“When Christmas morning came, he kept wanting to give Mom her big present and I kept telling him to wait. Finally, all the presents but one were open. We told him to pull it out and then pointed out a card that was hanging on the tree. We told him to open the card first. He opened the card and it read, "Paul, open the big box." He started tearing the paper off and uncovered a hand hole for carrying the box. And whatever it was that he saw through that hole was just enough of a glimpse to give the whole thing away. That one little glimpse was all that he needed to know what was in the box. He leaped across the floor and hugged my neck and then went running to hug Mom's neck. All it took was one little glimpse." (2)

Our gospel lesson today is about those glimpses of salvation. Mary and Joseph bring a newborn Jesus to the temple for the traditional rite of purification. There they find two people who have been waiting for him. First, a righteous man, Simeon, who is overwhelmed to lay his eyes on this baby. "Master, now you are dismissing your servant in peace, according to your word; for my eyes have seen your salvation, which you have prepared in the presence of all peoples." Simeon takes just one look at Jesus - he catches just a glimpse of the baby - but in the face of Jesus he sees his salvation, and the salvation of all people. In Jesus' face, he sees a plan of salvation that extends to all people, not just some, not just the Jews, but the Gentiles also. In a little baby, a plan of salvation that touches the whole world. Then, Anna, a prophet. She’s been waiting, waiting in the temple, worshipping night and day. Her faithfulness is rewarded – she sees God’s redemption plan. She knows, just by seeing this baby, that in Jesus, there is one who will redeem Jerusalem, who will repair the broken relationship between God and God’s people. In just a glimpse, she sees salvation.

What do these glimpses mean for us? A new baby, a new hope, a new kind of salvation. For us today in the 21st century, standing on the brink of yet another new year, we need this new baby, this new hope, this new salvation, so much. We desperately need a glimpse of God's plan for us. We see a world full of war and violence. We see a nation struggling in the midst of financial concerns. We see global poverty and hunger on the rise, and closer to home we find people losing jobs, homes, security. We need a glimpse of salvation. Just a glimpse to give us hope. Who could think of a world more in need of some hope, some direction, some salvation than this world right now?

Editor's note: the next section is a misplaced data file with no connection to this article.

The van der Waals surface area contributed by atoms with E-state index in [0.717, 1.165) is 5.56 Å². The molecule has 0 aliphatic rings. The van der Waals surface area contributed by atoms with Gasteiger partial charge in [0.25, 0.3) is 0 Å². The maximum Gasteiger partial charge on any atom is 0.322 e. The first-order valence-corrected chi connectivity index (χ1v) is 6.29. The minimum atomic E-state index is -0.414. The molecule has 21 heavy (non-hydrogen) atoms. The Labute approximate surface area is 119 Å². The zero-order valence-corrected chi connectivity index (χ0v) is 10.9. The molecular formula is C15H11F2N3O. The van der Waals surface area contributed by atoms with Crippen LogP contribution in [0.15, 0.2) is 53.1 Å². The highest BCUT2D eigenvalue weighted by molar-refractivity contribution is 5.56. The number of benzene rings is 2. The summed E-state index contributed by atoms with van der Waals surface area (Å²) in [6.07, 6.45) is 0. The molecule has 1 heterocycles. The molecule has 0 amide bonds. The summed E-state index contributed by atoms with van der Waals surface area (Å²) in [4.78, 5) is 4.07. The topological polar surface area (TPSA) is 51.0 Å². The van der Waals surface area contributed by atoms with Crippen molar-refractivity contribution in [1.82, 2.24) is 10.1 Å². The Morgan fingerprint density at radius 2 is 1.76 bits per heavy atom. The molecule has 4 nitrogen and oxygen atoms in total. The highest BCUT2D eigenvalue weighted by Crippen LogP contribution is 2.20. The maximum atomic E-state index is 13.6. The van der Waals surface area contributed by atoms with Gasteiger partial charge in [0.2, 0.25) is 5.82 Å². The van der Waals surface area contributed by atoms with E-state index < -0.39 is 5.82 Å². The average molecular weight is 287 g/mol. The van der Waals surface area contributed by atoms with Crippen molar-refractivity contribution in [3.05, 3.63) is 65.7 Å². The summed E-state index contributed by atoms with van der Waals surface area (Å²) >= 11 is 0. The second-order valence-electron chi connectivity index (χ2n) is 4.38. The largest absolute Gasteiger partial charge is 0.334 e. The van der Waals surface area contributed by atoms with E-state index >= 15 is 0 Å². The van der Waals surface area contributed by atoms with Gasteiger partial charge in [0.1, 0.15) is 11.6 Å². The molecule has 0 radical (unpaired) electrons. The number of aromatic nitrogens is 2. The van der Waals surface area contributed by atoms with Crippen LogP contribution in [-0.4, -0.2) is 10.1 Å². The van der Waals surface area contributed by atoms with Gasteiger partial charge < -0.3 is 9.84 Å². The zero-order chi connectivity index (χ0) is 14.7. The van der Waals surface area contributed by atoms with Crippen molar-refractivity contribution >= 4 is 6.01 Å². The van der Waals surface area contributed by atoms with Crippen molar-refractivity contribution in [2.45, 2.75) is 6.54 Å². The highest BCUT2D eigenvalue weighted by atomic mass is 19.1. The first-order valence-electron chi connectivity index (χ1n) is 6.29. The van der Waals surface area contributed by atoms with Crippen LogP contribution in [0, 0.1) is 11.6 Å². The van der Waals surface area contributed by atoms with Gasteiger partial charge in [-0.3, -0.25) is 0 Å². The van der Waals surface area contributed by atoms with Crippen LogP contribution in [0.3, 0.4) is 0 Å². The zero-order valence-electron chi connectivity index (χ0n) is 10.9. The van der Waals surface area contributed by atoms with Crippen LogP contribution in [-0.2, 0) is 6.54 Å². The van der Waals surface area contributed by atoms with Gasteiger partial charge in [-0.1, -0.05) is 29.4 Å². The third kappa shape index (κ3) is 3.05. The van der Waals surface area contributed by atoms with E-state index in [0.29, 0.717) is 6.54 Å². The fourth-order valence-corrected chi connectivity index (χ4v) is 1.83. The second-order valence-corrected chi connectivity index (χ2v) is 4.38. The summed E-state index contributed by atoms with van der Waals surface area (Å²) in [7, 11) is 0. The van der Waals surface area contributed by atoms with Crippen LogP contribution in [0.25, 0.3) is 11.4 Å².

A new year awaits us in just a few days. We are at a time of new beginning. We have a new baby among us, a new hope, a new salvation. What does that mean for our lives? What hope have we this year? What will save us and bring us wholeness this year? Catch a glimpse, even just a glimpse of the salvation God offers, and you’ll find your hope, your path, your direction. Simeon sees a little baby Jesus, but catches a glimpse of savior who can touch people all over the world with his loving ways. Anna sees a newborn child, but catches a glimpse of God’s redemption plan for all of humanity. We see our own selves - broken, sinful, sad, in need of repair and resolutions - and we are weighed down by the work that must be done in our world and in our selves. Yet, can we catch the glimpse? Can we glimpse what we will look like with God working within us? There is, for us, a savior, our salvation, in this new baby in our midst. Try and catch just a glimpse.

Joy to the world – our savior has come! Catch a glimpse of the wonders of his love. Amen.


(2) Rev. Billy Strayhorn,